• Determine the impacts on society and the environment of regulatory policies of the natural sciences.
  • Independently analyse the economic impacts of policy changes, and present them to the public in an easy-to-understand format.
  • Evaluate and develop company strategies in response to changes in policy frameworks.
  • Evaluate the economic outcomes of new policies, and make policy recommendations.
  • Independently formulate research questions and translate them into research projects to find answers to these inquiries.
The program entails a core number of compulsory taught subjects, namely:
  • Life Science Economics and Policy
  • Agribusiness Governance
  • Human Resource Management for Agriculture and Related Industries
  • International Commodity Markets and Trade Policy
  • International Environmental Policy and Conflict Resolution
  • Production and Risk Management
  • Value Chain Economics
  • Applied Statistics and Econometrics
  • Mathematics for Economists and Business.
Also compulsory are:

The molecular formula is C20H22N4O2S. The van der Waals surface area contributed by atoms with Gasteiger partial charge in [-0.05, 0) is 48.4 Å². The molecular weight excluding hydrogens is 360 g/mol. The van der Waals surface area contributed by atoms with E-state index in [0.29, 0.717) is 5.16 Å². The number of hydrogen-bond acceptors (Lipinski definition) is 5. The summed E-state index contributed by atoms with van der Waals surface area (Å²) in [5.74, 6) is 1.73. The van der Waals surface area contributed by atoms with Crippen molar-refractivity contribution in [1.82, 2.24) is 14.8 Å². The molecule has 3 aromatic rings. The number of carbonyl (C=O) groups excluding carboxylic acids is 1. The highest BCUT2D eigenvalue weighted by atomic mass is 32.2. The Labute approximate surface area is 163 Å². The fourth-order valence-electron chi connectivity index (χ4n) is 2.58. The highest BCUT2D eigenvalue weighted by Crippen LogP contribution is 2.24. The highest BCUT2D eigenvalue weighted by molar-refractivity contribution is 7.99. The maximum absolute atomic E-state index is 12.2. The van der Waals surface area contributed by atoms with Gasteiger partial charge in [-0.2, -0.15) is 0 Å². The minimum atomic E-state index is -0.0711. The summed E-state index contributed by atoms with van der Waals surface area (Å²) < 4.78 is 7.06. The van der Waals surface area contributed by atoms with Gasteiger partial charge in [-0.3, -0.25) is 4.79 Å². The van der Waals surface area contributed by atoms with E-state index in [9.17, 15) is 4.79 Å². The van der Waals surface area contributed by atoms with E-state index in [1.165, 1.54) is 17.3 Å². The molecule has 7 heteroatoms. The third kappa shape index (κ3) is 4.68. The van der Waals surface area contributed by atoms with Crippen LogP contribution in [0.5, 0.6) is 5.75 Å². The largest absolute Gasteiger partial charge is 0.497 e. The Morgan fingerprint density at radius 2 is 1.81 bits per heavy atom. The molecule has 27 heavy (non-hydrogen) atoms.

• Research Project (or Internship)
  • International Excursion
  • Thesis
  • Colloquium
In addition to the compulsory modules, students need to choose six electives from a wide range of subjects both in the social- and natural sciences (minimum of two courses from each of these two fields), and one “General Education” elective (soft-skills subject like a foreign language, or Scientific Writing, for example). The program concludes with the writing of a thesis, and a colloquium. Subjects yielding at least 120 credits (European Credit Transfer and Accumulation System) need to be passed. The language of instruction is English, and studying abroad at an approved university for one semester is an option.